With The Lean Start Up, Mr. Ries is on to something. Usually when I read a business book, it simply restates that which I learned in college using a colorful metaphor. The Lean Start Up is more practical. It is based on Ries’ experiences as an entrepreneur. Ries has a couple central themes. One is Learning. The primary function of a Start Up is learning… how to profitable. “Validated learning about how to build a sustainable business.” Rather than guessing, Ries suggest running small controlled experiments as often as possible to maximize learning. This creates a feedback loop. By accelerating this loop, “Today’s Entrepreneurs Use Continuous Innovation to Create Radically Successful Businesses.”
Another theme is the counter-intuitive power of small batches. Counter-intuitive because we have all had scales of economies drilled into our heads. Ries shows the many problems of working with large batch sizes.
Not only does this book make sense, it appears to work in practice. It is not an easy system to run but can be implemented in firms of any size and not just start ups. The Lean Startup system will cause problems at first because it “causes teams to sub-optimize for the individual functions”, but by doing this it optimizes the companies overall system in a scientific manner. Ries points out, “For all our vaunted efficiency in the making of things, our economy is still incredibly wasteful. This waste comes not from the inefficient organization of work but rather from working on the wrong things- and on an industrial scale. As Peter Drucker said, ‘There is surely nothing quite so useless as doing with great efficiency what should not be done at all.’ ”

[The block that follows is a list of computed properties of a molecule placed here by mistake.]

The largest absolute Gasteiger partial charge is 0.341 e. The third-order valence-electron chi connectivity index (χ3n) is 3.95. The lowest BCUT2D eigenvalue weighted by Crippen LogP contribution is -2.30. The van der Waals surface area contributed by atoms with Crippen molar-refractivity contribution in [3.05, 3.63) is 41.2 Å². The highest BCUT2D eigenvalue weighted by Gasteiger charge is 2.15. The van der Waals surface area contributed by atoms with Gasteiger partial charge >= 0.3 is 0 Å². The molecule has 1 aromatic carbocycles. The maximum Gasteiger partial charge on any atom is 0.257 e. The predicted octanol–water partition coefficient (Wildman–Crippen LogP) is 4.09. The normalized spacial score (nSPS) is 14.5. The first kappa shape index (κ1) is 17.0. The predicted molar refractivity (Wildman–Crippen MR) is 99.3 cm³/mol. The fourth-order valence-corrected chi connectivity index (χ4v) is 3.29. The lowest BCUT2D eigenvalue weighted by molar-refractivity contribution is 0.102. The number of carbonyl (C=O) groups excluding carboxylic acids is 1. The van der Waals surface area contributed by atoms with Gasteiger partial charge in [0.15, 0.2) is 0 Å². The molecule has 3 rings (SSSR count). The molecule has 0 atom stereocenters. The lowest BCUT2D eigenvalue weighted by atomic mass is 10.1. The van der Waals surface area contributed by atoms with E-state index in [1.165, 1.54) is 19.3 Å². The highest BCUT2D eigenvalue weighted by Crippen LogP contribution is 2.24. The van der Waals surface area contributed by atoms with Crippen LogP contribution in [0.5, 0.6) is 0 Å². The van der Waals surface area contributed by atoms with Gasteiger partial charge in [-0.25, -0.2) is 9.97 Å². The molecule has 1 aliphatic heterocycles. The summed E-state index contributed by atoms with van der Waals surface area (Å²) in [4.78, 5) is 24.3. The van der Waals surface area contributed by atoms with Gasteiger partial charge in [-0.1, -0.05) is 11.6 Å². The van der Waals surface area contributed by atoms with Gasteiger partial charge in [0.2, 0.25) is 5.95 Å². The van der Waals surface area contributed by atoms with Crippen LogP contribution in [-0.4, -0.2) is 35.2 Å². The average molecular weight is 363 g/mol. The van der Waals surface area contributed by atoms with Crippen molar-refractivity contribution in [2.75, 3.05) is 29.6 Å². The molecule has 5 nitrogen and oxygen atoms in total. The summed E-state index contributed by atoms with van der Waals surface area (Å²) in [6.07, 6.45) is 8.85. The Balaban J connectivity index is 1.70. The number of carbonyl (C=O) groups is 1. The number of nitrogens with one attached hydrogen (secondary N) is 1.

I was impressed with this book: it is well written and contains a lot of practical advice and links to many ‘Lean Start Up‘ resources.